Dina El Wedidi artist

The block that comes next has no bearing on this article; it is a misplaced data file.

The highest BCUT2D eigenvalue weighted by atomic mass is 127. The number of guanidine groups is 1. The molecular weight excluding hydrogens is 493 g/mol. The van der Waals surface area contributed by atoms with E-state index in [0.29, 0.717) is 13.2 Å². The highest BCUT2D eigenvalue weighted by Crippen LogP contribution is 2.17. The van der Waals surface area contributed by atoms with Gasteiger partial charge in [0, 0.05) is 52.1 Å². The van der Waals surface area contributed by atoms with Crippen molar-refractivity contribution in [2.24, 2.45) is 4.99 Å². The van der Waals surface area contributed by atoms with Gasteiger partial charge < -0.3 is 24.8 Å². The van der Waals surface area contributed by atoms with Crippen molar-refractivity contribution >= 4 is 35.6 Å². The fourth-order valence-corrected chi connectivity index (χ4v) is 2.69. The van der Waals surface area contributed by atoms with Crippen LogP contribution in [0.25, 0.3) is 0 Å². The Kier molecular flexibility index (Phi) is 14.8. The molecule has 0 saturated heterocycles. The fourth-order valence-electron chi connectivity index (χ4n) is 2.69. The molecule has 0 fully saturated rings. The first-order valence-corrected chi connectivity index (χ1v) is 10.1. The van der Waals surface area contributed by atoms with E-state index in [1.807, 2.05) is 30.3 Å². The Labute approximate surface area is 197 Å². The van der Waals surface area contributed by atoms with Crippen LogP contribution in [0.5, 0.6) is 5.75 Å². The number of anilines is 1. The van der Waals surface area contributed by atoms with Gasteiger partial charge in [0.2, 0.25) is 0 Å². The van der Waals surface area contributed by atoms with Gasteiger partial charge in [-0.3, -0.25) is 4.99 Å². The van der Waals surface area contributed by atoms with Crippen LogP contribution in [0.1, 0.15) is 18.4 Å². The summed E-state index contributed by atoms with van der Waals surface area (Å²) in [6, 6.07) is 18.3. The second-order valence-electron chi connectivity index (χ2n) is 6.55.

Since she burst onto the scene with her powerful voice and inventive but rooted style, Dina El Wedidi has become a well-loved name in Egyptian contemporary music, driven by a curiosity and a propensity to shed her skin and venture down new paths. She draws deep into her musical roots of performing Egyptian folkloric music with the Warsha Theater Troupe and Habaybena band, filtering this through her talent and love for experimentation, to produce music that is familiar and relatable for Egyptians, but at the same time presents her own understanding of it. Her participation in these projects inevitably led her to write her own music, and in 2011, she took the fundamental next step in her career and formed her own band; from here her success has soared, not only gaining her stardom in Egypt, but a fan base internationally. Starting in 2012, Dina joined The Nile Project. Her experience collaborating with musicians from 11 East African countries blasted open her musical universe, and since then she has incorporated elements of these cultures, specifically Ethiopian, into her music. She is featured on the first two Nile Project albums, Aswan (2013) and Jinja (2014). That same year, she was selected by Gilberto Gil and the Rolex Mentor and Protégé Arts Initiative as a protégé. In 2014, Dina released her debut album,Turning Back (Tedawar W’Tergaa), which she labelled as New Arab Folk. Over the past couple of years, Dina has gone down a very different artistic track, figuratively and literally, straying heavily from the tried and true recipe that earned her success. Largely, this involved delving into production to expand her skills beyond singing and songwriting. This path also introduced another new, and even less orthodox instrument to Dina: trains. For this work, she had to dig into uncharted territory and relearn her creative process. Manam is an experimental electronic album, produced from layers of processed train sounds, over which she sings. The result is a 30-minute voyage, a short nap crossing seven stations, in which Dina tells hallucinatory stories.